England assistant coach Marcus Trescothick has warned Australia they risk being beaten mentally on day five in Manchester if Pat Cummins’ men arrive at the ground hoping for rain while chief agitator Stuart Broad claims it would be an “unjust” result if the tourists retain the Ashes because of rain.
Broad, who infamously claimed the previous series in Australia was a void series because England had to put up with biosecurity measures during the pandemic on the way to their 4-0 thumping, said they need “a bit of luck from the Manchester weather gods”.
They enter day five with rain forecast and Australia clinging on to the hope of forcing a draw at Old Trafford at 5-214, still needing another 61 runs to make England bat again in the fourth Test.
“Sitting in the changing room watching the rain fall yesterday, there was definitely a feeling it would be unjust if weather had a decisive say,” Broad wrote in his Daily Mail column.
“Brendon McCullum has come up with a phrase this week to keep us calm. We were due to play a bit of golf on Tuesday and the forecast was horrendous, but he said to me: ‘Boss, we’re too lucky to get wet’. Guess, what? There was much less rain than we thought.
“Saturday lunchtime, he was lying down doing the crossword and said: ‘Boss, we’re too lucky for it to rain all day.’ He was right again. Now we just need another window to open to complete the job on Sunday.”
Broad, who took his 600th Test wicket earlier in the Test, said winning this match would mean much more to him than his milestone.
“If we can get to 2-2 it would set up the series just as I’d hoped it would. I said I would love to go to the Oval at 2-2, and I genuinely meant it.”
With heavy rain forecast around Manchester again, England know they must first rely on the weather clearing before having any chance of staying in with a chance of winning the series.
Australia have been realistic about the fact they would be happy with rain to save them in this Test and ensure they retain the Ashes with a draw.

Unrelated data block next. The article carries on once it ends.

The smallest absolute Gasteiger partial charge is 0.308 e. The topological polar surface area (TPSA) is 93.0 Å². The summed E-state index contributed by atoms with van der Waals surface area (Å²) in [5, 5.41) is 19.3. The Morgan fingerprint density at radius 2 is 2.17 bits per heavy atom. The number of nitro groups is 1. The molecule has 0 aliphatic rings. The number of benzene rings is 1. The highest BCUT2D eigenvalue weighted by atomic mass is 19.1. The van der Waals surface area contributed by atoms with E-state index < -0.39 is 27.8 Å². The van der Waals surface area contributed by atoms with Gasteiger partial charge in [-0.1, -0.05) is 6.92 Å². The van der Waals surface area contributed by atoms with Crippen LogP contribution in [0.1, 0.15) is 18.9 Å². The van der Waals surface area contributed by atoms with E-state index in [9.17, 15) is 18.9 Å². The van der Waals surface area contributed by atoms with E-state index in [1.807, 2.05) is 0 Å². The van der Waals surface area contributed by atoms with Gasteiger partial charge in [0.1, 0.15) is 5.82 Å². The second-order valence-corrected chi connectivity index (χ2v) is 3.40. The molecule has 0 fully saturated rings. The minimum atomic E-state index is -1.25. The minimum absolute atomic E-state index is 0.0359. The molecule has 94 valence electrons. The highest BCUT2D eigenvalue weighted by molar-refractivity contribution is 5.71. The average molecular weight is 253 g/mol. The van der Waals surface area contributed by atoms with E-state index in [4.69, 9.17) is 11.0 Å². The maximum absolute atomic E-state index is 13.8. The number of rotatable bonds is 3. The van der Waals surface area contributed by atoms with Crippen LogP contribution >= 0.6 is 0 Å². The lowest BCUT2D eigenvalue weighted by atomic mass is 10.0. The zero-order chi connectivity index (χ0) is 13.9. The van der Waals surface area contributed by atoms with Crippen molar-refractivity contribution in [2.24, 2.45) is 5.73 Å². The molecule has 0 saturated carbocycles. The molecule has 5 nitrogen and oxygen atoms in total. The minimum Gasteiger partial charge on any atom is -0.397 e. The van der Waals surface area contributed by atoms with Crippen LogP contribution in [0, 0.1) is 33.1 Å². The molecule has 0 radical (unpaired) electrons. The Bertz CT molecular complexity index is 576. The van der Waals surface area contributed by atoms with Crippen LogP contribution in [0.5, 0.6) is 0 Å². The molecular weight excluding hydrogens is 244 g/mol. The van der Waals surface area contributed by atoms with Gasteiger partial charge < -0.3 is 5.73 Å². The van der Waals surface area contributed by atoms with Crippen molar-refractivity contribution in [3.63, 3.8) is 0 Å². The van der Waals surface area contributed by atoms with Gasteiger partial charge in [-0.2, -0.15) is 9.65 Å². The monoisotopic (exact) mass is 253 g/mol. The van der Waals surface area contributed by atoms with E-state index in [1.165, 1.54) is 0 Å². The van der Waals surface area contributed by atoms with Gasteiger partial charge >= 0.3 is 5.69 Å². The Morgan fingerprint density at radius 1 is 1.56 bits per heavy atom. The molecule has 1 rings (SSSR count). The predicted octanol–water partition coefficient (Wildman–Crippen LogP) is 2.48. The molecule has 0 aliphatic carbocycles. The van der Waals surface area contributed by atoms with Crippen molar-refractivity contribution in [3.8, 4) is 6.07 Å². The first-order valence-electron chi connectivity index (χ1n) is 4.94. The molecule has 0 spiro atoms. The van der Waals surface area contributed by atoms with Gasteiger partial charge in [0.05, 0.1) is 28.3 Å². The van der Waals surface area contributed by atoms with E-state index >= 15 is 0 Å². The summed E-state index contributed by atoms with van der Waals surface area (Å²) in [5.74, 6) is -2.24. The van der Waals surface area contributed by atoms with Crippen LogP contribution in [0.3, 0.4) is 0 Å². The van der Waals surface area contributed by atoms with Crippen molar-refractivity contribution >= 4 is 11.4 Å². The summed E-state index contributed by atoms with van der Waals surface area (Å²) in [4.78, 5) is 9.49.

And while Trescothick is not surprised Australia are hoping for rain, he believes it could work to the hosts’ advantage.
“It’s a natural thing to say. When you’re trying to save the game and there’s an opportunity of rain, everyone’s going to say the same things,” the former Test opening batter said.
But he warned: “It can be a little bit dangerous.
“If you start looking for other ways than internally in your team to stop games happening, or to not lose a game, potentially it becomes a dangerous point.
“At the end of the day you have to go out and earn that victory whatever way it is.”
England are also preparing for the possibility of needing to rely on spin to win the match, after Joe Root and Moeen Ali were asked to bowl close to half the overs on Saturday due to bad light.
England staff remain adamant the quicks should have been able to continue bowling, but the concern would now be that the precedent is set for the same decision to be made on Sunday.
The change ended up working to some extent for the hosts, after Joe Root had Marnus Labuschagne caught behind for 111 – the only wicket of the day.
“We were sat on the balcony and we didn’t think it had deteriorated that much to not allow the seamers to bowl,” Trescothick said. “The umpires out in the middle deemed it was too dark and they’ve got to make that decision.
“And tomorrow, if that’s what we’re given, then that’s what we’ll take. Any opportunity that we can get out in the middle tomorrow we will be grabbing with both hands.”